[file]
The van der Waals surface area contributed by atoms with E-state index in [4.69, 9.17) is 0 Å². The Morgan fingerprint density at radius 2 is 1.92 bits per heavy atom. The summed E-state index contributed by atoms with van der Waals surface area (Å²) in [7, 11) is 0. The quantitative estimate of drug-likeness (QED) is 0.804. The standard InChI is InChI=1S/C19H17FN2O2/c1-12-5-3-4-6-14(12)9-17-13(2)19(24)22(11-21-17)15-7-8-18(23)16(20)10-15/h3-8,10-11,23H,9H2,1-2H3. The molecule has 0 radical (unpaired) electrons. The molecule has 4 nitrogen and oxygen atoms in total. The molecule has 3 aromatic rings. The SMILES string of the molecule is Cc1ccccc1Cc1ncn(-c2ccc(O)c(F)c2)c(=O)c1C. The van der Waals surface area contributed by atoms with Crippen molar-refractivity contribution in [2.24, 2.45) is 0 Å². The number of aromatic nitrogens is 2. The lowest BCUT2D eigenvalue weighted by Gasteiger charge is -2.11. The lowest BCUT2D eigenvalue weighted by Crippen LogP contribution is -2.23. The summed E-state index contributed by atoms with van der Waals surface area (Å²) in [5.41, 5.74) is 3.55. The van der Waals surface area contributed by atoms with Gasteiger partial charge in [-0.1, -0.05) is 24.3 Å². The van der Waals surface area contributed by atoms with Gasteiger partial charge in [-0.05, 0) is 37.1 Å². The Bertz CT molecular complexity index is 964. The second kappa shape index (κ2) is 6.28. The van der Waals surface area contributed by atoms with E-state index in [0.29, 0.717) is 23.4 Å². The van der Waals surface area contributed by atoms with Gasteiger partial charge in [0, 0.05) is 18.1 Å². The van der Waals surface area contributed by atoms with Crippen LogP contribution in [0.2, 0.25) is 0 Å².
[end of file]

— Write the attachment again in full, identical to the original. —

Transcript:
The van der Waals surface area contributed by atoms with E-state index in [4.69, 9.17) is 0 Å². The Morgan fingerprint density at radius 2 is 1.92 bits per heavy atom. The summed E-state index contributed by atoms with van der Waals surface area (Å²) in [7, 11) is 0. The quantitative estimate of drug-likeness (QED) is 0.804. The standard InChI is InChI=1S/C19H17FN2O2/c1-12-5-3-4-6-14(12)9-17-13(2)19(24)22(11-21-17)15-7-8-18(23)16(20)10-15/h3-8,10-11,23H,9H2,1-2H3. The molecule has 0 radical (unpaired) electrons. The molecule has 4 nitrogen and oxygen atoms in total. The molecule has 3 aromatic rings. The SMILES string of the molecule is Cc1ccccc1Cc1ncn(-c2ccc(O)c(F)c2)c(=O)c1C. The van der Waals surface area contributed by atoms with Crippen molar-refractivity contribution in [2.24, 2.45) is 0 Å². The number of aromatic nitrogens is 2. The lowest BCUT2D eigenvalue weighted by Gasteiger charge is -2.11. The lowest BCUT2D eigenvalue weighted by Crippen LogP contribution is -2.23. The summed E-state index contributed by atoms with van der Waals surface area (Å²) in [5.41, 5.74) is 3.55. The van der Waals surface area contributed by atoms with Gasteiger partial charge in [-0.1, -0.05) is 24.3 Å². The van der Waals surface area contributed by atoms with Gasteiger partial charge in [-0.05, 0) is 37.1 Å². The Bertz CT molecular complexity index is 964. The second kappa shape index (κ2) is 6.28. The van der Waals surface area contributed by atoms with E-state index in [0.29, 0.717) is 23.4 Å². The van der Waals surface area contributed by atoms with Gasteiger partial charge in [0, 0.05) is 18.1 Å². The van der Waals surface area contributed by atoms with Crippen LogP contribution in [0.2, 0.25) is 0 Å².